Went to happy hour after work and didn’t pay a dime. Cosmos just appeared in front of me. Dumb guys just handed me cash for being hot, and I filled my bra until Bea Arthur and Jackie O ballooned up like the boobs of evil women on TV. My role models, natch.

Some dude wearing a huge, purple hat came up to me and said I looked like an uglier Angelina Jolie. He lifted his shirt to show that his torso was hard, rippling, and embroidered with diamonds so he had every right to tell me that. I hooked up with him in the men’s room. That’ll show him.

Went home and let loose a series of drunken, liar tweets about how hard my life is and how I want equality. Even inebriated, it’s important to keep my stilettoed foot on the neck of men everywhere. Those tweets and opinion pieces just skewer them. More powerful than the laws of God or man are the messages I hastily type with my thumbs.

A good Tuesday over all, but did not receive free coffee by sexily slow jamming my order. The barista must’ve taken the red pill.

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Woman begs city council to bring back McRib

The McRib Shortage of ’15. It was the single greatest tragedy this country has ever endured. But one woman, one brave voice, said, “No. This will not do.” #mcrib #sheslovinit




Well over a year ago a tragic event occurred: In the fall of 2015, the executives of McDonald’s made a grave decision, the consequences of which are still felt to this day. They decided that when the McRib was released that year it would… it would allow the regional managers to decide whether or not they would offer the McRib. As a result, a staggering 45 percent of McDonald’s locations elected not to offer the McRib. It was the single greatest tragedy this country has ever endured. But one woman, one brave voice, said, “No. This will not do.”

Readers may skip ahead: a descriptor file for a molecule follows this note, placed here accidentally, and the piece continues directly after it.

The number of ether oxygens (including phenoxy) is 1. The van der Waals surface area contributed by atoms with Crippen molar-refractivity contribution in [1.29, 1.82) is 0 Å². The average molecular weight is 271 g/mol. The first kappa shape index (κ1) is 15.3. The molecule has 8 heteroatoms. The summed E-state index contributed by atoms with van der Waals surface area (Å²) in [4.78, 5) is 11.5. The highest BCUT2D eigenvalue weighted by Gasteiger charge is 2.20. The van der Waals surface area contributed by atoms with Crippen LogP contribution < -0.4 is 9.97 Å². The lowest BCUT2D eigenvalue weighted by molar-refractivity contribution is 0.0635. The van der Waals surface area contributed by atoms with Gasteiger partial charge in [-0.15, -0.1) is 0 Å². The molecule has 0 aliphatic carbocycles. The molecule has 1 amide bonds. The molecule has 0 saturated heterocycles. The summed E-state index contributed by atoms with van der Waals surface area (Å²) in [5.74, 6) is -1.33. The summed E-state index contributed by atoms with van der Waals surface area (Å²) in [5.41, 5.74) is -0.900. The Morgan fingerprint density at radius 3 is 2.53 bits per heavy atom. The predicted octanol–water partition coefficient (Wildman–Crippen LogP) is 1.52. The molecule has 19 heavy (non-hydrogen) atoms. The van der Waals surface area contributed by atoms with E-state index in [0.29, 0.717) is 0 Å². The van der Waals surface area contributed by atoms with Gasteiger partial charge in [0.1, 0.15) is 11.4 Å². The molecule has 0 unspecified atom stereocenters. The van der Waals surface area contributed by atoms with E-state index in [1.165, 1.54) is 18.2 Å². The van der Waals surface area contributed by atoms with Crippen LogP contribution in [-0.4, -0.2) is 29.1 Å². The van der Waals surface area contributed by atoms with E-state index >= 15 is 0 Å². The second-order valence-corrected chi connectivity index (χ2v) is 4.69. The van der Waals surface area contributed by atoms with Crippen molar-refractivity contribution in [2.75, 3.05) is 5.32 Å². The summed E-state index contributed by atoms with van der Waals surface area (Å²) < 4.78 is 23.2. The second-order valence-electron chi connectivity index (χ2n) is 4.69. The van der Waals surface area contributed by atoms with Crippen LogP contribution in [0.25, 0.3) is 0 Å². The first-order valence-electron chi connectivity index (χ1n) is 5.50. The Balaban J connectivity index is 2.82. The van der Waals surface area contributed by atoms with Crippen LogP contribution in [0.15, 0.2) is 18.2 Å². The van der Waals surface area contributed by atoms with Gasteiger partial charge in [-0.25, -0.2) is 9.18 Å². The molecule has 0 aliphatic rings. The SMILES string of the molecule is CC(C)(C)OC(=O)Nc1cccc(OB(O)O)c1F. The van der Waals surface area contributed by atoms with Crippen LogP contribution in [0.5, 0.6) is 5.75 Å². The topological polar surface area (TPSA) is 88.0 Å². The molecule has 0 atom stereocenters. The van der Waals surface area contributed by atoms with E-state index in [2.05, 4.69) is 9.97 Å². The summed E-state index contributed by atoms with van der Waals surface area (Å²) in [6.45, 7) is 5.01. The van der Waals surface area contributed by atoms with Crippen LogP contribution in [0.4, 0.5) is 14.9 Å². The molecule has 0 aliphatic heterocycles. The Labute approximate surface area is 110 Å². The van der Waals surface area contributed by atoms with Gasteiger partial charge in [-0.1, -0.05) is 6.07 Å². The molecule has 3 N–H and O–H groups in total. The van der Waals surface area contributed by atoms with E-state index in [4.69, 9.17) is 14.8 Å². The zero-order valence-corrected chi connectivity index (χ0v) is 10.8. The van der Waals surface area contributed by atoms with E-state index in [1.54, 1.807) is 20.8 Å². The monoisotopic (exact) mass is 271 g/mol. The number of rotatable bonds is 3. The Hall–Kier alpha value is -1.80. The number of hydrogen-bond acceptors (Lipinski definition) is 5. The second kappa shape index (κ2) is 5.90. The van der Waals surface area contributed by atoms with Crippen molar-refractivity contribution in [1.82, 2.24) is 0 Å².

First off, shout out to Reader James from Lake Elsinore, CA for alerting us to the tale of hardship and heroism. You see, when Xanthe Pajarillo, a “McRib activist,” realized that none of the ten McDonald’s locations in her hometown of Santa Clarita would be offering the McRib, she did what any reasonable red-blooded American citizen would do. She brought the issue before the city council.

Now it is no secret that the McRib Shortage of ’15 nearly brought the nation to a standstill. In fact, if it weren’t for the release of a special McRib locator app, experts speculate that America would have ceased to exist as it does today. But amidst all of the rolling blackouts, the deaths, and the riots, we overlooked all of the smaller, personal tragedies that took place because of the cruel decision made by nearly half of McDonald’s regional managers.

In her impassioned plea to the Santa Clarita city council, Pajarillo explained just why the McRib meant so much to her and her family, and why the city council had to act in order to bring it back.

“The removal of the McRib from the menu has affected my family, because every Thanksgiving, my family would, like, order a 50-piece chicken McNugget and like, 10 McRibs. It was like, a tradition in our family, and now it’s like—well, like my family’s holiday spirit is kind of messed up and broken.”

Recently Pajarillo heroic speech before the city council has gone viral, gaining attention at the national stage across social media. Since that dramatic event, Pajarillo has continued to fight for the return of the McRib, even going so far as to release a song dubbed “The McRib Blues.” In it, she lays bare her soul and the souls of those like her to whom the McRib is more than just a barbecue pork sandwich, but is instead, a way of life.

There are those out there, deplorables who hardly deserve mention, that call her bravery nothing more than a stunt. Performance art holding up a mirror to America’s consumerism and obsession. However, others stand by the truth. Pajarillo is a hero, fighting for both a sandwich, but also for something more. Something ephemeral. That little piece of Americana that brings us all together. The McRib.

Fight on, brave warrior, fight on.

♪ Cause we have right to eat what we like, McRib is worth the fight ♪

Still can’t get enough of the McRib? Learn how a McRib is made, courtesy of BuzzFeed.